SPEARFISH, S.D. (AP) - The non-trophy bison hunting season has begun at Custer State Park.
Though it typically takes place in the fall during the annual Buffalo Roundup, this year’s non-trophy season began Jan. 25.
The non-trophy hunt is mean to remove excess cows and bulls from the herd. The cows are selected on fertility and average 1,000 pounds, while the bulls primarily are 2 years old and average about 950 pounds.
A non-trophy bull permit costs $2,256, and a cow permit costs $1,756. Permits are available to South Dakota residents and people from outside the state.
There are 15 non-trophy bull and 10 cow permit holders this season. Each of them gets to keep the meat, head and hide of the bison they kill.
Gary and Cole Blom, a father and son from Yankton, were the first permit holders to take a shot this season, guided by a buffalo herd manager at the park, the Black Hills Pioneer (https://bit.ly/1L2mqWO ) reported. They were taking the meat back to Yankton to be processed, and planned to send the hides to Michigan for tanning.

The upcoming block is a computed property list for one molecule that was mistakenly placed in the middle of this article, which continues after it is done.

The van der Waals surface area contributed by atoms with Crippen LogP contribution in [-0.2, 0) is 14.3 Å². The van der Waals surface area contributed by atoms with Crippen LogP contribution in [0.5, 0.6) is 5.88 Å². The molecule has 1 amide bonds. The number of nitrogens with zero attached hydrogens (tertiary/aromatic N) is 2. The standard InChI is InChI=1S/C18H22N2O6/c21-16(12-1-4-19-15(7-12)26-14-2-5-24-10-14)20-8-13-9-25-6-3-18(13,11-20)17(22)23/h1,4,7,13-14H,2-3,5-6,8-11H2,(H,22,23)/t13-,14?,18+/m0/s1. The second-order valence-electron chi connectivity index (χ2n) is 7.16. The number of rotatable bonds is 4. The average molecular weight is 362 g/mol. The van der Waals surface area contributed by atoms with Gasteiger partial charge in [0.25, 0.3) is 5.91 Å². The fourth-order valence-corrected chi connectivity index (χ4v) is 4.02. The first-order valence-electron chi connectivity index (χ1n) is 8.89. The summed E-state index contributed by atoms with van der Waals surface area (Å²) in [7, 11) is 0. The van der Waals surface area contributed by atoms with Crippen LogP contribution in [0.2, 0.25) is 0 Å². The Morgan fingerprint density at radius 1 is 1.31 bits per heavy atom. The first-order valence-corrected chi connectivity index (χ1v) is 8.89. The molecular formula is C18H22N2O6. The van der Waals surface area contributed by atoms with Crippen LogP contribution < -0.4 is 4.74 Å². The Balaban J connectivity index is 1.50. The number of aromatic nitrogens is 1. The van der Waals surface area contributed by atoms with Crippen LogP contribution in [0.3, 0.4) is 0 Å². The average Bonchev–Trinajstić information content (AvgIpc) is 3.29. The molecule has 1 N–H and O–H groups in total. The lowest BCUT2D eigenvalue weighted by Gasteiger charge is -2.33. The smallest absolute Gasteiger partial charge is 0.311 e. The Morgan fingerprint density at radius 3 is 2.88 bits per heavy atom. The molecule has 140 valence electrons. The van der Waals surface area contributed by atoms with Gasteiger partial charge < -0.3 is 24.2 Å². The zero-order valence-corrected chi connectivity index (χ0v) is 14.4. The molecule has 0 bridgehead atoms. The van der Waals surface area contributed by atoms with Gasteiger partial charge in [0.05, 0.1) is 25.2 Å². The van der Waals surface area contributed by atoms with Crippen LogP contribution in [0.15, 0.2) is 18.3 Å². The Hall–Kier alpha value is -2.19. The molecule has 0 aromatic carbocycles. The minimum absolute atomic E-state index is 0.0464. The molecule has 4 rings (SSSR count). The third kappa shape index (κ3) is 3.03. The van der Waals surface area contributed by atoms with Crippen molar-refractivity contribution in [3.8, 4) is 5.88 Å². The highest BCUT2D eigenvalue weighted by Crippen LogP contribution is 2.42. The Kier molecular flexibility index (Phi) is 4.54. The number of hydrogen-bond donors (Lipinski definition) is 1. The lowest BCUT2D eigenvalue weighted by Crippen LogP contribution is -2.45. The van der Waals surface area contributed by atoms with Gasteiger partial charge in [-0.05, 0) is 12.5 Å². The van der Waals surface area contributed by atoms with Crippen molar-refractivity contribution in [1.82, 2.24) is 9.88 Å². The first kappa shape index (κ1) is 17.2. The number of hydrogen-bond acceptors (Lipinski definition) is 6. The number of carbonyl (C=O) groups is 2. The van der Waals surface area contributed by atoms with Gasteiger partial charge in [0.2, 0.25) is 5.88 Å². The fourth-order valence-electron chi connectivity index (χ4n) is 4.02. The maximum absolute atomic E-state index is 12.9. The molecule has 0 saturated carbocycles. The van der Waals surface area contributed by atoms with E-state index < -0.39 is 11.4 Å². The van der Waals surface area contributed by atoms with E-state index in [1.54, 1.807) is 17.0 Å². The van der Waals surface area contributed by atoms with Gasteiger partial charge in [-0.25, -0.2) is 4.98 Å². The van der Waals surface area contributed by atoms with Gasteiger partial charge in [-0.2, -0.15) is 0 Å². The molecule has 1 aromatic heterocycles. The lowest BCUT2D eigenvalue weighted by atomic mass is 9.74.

The non-trophy bison season is scheduled to go through March 11.
Trophy bison hunts are a management tool to remove the oldest breeding bulls from the herd. Those hunts typically are limited to bulls over 10 years old and about 2,000 pounds.
A trophy bull permit costs $5,000. The number of trophy licenses has dropped from 10 to eight over the last couple of years because the older bulls can have a fairly high mortality rate after the summer rut from injuries, meaning fewer are necessary to cull.
The trophy bison hunt ran from Nov. 30 to Jan. 15.
Copyright © 2021 The Washington Times, LLC.